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Address by


President of Ukraine


on the occasion of the
third part of the 2011 Ordinary Session
of the Council of Europe Parliamentary Assembly

(Strasbourg, 20-24 June 2011)


(extract of the verbatim records)


Mr YANUKOVYCH (President of Ukraine) said that it was an honour to be addressing the Parliamentary Assembly as President of Ukraine and Chairman of the Committee of Ministers. This was a significant time, the first that Ukraine had chaired the Committee of Ministers, and the occasion also marked the 16th anniversary of Ukraine’s membership of the Council of Europe. There were a number of rapidly changing political realities in the modern world which was increasingly globalised and interdependent. The Council of Europe had an important role to play at this time and its goals and tasks were crucial in facing modern challenges. Transformation was taking place within the Council of Europe, including work on the budget and structural changes, and Ukraine stood ready to facilitate those changes. The changes were not simply of an administrative nature but would be better referred to as institutional and political reform. These should establish the clear competencies of the European institutions. The priorities of the Ukrainian chairmanship were the rights of the child, support of human rights and the promotion and consolidation of local democracy. These were all aligned with the basic goals and principles of the Council of Europe and dialogue between the Ukrainian chairmanship and the Parliamentary Assembly had been important.

The United Nations Convention on Human Rights was the basis on which actions were taken at the Council of Europe. It was therefore a joint task which was being undertaken, the Court of Human Rights working within the legal system of the Convention. The accession of the European Union to the European Convention on Human Rights was a priority for Europe. This would consolidate the European system of human rights and facilitate improved interaction between the two organisations. It was easy to see the advantages: these were closer co-operation and co-ordination rather than duplication of functions. The European Union should be based on a clear set of principles including those used by the Council of Europe. The Council of Europe had an important role to play in encouraging this. The report of the Group of Eminent Persons, which would be discussed on Wednesday, was important and relevant. The conclusions of the report should be considered thoroughly at both the governmental and parliamentary levels and would be vital in addressing the challenges facing the modern world.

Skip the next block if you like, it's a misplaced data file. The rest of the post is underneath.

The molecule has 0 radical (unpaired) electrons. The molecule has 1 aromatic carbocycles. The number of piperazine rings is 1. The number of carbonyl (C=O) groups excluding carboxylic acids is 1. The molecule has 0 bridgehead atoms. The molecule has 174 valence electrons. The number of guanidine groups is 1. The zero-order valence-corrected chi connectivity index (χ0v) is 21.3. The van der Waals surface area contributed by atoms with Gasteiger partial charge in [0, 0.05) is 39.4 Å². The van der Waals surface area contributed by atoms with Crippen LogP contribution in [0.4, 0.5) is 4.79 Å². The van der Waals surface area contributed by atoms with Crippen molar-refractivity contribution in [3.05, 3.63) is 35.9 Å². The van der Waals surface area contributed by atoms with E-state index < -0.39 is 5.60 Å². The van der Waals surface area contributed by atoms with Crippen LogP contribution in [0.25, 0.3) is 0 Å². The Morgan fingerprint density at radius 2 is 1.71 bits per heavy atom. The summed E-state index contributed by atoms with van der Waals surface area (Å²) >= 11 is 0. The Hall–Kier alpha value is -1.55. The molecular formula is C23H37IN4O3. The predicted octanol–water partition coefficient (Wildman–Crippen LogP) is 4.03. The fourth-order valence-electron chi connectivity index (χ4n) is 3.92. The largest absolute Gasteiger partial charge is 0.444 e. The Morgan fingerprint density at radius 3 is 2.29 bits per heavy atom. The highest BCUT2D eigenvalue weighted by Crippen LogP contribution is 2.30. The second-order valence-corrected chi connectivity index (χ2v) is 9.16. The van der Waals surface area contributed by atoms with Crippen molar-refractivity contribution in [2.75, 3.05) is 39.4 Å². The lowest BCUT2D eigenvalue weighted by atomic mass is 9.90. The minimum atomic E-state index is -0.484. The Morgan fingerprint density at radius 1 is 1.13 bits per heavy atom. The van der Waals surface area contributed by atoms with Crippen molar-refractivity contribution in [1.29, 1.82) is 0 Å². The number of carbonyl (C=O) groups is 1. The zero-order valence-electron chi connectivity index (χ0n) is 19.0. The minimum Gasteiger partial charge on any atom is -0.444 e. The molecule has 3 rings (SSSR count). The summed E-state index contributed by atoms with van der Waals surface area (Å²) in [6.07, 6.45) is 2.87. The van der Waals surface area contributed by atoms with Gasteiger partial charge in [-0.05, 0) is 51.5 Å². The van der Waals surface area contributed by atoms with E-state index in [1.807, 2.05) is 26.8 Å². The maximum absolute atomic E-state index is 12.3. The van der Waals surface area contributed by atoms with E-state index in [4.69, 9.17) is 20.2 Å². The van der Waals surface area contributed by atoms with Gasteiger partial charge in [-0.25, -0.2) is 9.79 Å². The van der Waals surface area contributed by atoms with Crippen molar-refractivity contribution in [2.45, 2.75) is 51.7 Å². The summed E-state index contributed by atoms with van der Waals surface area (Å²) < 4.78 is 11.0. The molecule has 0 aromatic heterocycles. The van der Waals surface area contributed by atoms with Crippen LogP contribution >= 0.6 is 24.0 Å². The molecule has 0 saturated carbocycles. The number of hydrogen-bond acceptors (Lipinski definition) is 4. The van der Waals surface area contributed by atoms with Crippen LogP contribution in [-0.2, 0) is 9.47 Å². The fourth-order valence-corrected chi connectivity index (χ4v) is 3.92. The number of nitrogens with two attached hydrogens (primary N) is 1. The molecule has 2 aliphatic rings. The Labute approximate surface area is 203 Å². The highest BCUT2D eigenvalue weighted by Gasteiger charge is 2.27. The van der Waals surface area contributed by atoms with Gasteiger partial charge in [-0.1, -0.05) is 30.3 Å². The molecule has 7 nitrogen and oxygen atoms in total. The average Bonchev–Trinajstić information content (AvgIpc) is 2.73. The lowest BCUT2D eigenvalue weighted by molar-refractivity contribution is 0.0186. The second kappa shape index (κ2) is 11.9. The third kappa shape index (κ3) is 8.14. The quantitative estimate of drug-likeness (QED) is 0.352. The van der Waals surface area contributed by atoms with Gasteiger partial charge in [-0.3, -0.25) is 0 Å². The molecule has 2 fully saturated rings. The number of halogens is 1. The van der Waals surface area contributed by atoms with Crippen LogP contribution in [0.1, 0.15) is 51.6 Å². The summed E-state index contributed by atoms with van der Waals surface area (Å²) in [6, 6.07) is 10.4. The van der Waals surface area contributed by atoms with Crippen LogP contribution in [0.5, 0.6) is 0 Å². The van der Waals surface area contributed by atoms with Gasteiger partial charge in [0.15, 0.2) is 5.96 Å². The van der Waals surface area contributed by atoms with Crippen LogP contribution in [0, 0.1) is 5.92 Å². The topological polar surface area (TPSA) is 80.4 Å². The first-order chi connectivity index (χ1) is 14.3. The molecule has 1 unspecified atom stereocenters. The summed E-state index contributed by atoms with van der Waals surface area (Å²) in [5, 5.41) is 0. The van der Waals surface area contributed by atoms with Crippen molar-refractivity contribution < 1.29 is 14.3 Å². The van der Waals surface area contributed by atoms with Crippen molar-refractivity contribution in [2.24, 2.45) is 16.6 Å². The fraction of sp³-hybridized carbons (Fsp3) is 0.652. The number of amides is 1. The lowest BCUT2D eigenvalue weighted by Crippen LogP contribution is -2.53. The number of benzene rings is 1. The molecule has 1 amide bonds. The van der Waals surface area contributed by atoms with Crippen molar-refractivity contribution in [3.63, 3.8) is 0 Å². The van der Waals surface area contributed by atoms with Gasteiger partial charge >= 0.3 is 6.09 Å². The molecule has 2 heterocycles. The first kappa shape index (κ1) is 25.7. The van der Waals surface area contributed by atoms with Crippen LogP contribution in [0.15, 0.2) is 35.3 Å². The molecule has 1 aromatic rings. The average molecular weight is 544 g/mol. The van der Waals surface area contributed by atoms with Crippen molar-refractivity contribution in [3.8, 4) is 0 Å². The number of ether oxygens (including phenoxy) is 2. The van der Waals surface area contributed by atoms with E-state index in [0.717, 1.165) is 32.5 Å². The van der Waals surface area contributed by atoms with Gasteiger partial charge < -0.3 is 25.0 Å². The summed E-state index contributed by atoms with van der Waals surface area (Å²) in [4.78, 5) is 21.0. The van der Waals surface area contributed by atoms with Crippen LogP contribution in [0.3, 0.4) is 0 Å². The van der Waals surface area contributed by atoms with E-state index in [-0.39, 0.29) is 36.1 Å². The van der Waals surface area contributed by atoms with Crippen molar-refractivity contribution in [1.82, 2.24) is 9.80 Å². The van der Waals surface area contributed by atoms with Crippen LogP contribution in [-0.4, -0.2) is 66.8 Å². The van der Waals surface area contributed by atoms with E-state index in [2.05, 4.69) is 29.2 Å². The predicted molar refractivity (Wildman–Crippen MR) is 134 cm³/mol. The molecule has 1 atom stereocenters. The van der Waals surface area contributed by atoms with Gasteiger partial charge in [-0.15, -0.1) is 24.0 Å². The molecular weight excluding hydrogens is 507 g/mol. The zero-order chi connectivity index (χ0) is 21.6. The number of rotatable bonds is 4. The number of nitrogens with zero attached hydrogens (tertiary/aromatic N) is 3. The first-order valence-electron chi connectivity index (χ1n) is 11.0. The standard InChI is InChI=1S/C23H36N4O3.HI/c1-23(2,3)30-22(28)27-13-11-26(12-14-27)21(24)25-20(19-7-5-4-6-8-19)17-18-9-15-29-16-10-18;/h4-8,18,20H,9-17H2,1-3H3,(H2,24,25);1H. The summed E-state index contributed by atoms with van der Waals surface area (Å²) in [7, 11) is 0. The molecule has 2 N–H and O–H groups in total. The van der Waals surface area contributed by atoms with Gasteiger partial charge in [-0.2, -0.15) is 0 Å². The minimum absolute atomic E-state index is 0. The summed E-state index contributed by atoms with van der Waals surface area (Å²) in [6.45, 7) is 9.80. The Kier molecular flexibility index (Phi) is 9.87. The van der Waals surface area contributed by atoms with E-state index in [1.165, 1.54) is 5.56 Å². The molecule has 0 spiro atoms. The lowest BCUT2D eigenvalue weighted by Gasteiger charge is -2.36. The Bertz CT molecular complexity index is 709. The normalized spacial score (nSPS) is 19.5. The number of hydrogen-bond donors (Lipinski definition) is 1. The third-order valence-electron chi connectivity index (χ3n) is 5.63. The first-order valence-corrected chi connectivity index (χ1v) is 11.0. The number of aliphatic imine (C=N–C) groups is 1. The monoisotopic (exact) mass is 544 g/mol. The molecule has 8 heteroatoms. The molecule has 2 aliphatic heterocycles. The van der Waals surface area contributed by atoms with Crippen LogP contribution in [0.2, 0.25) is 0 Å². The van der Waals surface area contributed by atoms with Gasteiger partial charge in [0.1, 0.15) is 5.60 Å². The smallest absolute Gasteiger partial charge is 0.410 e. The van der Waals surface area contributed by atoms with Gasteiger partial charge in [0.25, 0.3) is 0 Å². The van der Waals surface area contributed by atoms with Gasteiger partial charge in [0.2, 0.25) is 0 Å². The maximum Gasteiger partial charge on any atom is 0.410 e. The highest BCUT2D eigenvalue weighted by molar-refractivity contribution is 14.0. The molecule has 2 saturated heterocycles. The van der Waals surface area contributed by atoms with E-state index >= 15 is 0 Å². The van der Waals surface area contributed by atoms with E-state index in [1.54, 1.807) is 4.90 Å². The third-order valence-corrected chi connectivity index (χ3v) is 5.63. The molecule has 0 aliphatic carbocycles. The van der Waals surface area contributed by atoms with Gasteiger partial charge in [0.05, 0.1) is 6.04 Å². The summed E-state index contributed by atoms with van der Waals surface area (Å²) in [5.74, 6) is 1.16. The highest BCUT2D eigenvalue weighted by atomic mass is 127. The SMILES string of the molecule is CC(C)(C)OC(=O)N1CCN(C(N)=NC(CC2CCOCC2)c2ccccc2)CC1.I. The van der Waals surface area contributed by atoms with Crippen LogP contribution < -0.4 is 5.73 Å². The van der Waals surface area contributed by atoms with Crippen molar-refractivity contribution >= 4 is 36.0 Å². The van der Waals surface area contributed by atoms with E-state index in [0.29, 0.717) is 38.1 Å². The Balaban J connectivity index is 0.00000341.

While the development of co-operation between the Council of Europe and non-member countries seeking support for their transition to democracy was important, the Council of Europe’s obligations within Europe should not be forgotten – in particular, developing an area free from capital punishment and the violation of human rights; and addressing issues of illegal migration, human trafficking and organised crime. It was also necessary to ensure human rights were respected in conflicts. These were all vital tasks on the agenda of the Council of Europe.

One year ago, he had shared his vision with the Council of Europe regarding reforms in Ukraine. Ambitious goals had been set to complete Ukraine’s obligations to the Council of Europe within one year. Legal reform was under way; for example, laws had been drafted on elections and criminal proceedings. These were being considered at a number of different levels. Parliament had already agreed a number of laws; for example those on access to public information, corruption, and free legal assistance. While there had been a number of positive developments within the past year on legal reform, he acknowledged that it was a complicated process which required significant efforts to complete.

While reforms had been implemented that were of great public significance – such as constitutional reform – others had also been initiated in the areas of criminal justice, specifically corruption and public system of broadcasting. These were personal priorities of his, and co-ordinated and effective work in these areas would be continued. It was necessary to break through the previous years of stagnation, which had proved to be a challenge to progress. Democratic reforms would ensure compliance with European standards and recognition of the supremacy of law. He acknowledged that this process required significant time and effort but, already, the first results could be seen – for example work on economic reforms including a new budget and tax code and a law on judicial reforms.